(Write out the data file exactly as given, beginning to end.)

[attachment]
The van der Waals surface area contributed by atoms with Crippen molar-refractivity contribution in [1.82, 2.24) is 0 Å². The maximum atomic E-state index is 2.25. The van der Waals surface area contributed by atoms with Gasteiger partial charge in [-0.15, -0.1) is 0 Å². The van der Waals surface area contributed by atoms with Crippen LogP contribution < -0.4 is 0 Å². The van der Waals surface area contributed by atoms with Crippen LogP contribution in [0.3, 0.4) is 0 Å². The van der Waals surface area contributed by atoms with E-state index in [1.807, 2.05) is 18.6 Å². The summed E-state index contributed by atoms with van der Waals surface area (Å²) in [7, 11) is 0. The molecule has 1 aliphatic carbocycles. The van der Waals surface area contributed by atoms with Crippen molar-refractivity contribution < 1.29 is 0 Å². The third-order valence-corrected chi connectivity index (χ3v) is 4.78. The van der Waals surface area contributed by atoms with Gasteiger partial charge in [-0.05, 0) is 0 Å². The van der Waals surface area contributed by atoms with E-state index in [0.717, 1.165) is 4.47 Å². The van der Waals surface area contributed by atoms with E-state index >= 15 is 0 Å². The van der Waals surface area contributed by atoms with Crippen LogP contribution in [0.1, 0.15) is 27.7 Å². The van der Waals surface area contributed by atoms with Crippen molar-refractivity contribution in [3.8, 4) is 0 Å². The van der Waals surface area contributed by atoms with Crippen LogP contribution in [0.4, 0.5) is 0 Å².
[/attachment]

The van der Waals surface area contributed by atoms with Crippen molar-refractivity contribution in [1.82, 2.24) is 0 Å². The maximum atomic E-state index is 2.25. The van der Waals surface area contributed by atoms with Gasteiger partial charge in [-0.15, -0.1) is 0 Å². The van der Waals surface area contributed by atoms with Crippen LogP contribution < -0.4 is 0 Å². The van der Waals surface area contributed by atoms with Crippen LogP contribution in [0.3, 0.4) is 0 Å². The van der Waals surface area contributed by atoms with E-state index in [1.807, 2.05) is 18.6 Å². The summed E-state index contributed by atoms with van der Waals surface area (Å²) in [7, 11) is 0. The molecule has 1 aliphatic carbocycles. The van der Waals surface area contributed by atoms with Crippen molar-refractivity contribution < 1.29 is 0 Å². The third-order valence-corrected chi connectivity index (χ3v) is 4.78. The van der Waals surface area contributed by atoms with Gasteiger partial charge in [-0.05, 0) is 0 Å². The van der Waals surface area contributed by atoms with E-state index in [0.717, 1.165) is 4.47 Å². The van der Waals surface area contributed by atoms with E-state index >= 15 is 0 Å². The van der Waals surface area contributed by atoms with Crippen LogP contribution in [0.1, 0.15) is 27.7 Å². The van der Waals surface area contributed by atoms with Crippen molar-refractivity contribution in [3.8, 4) is 0 Å². The van der Waals surface area contributed by atoms with Crippen LogP contribution in [0.4, 0.5) is 0 Å².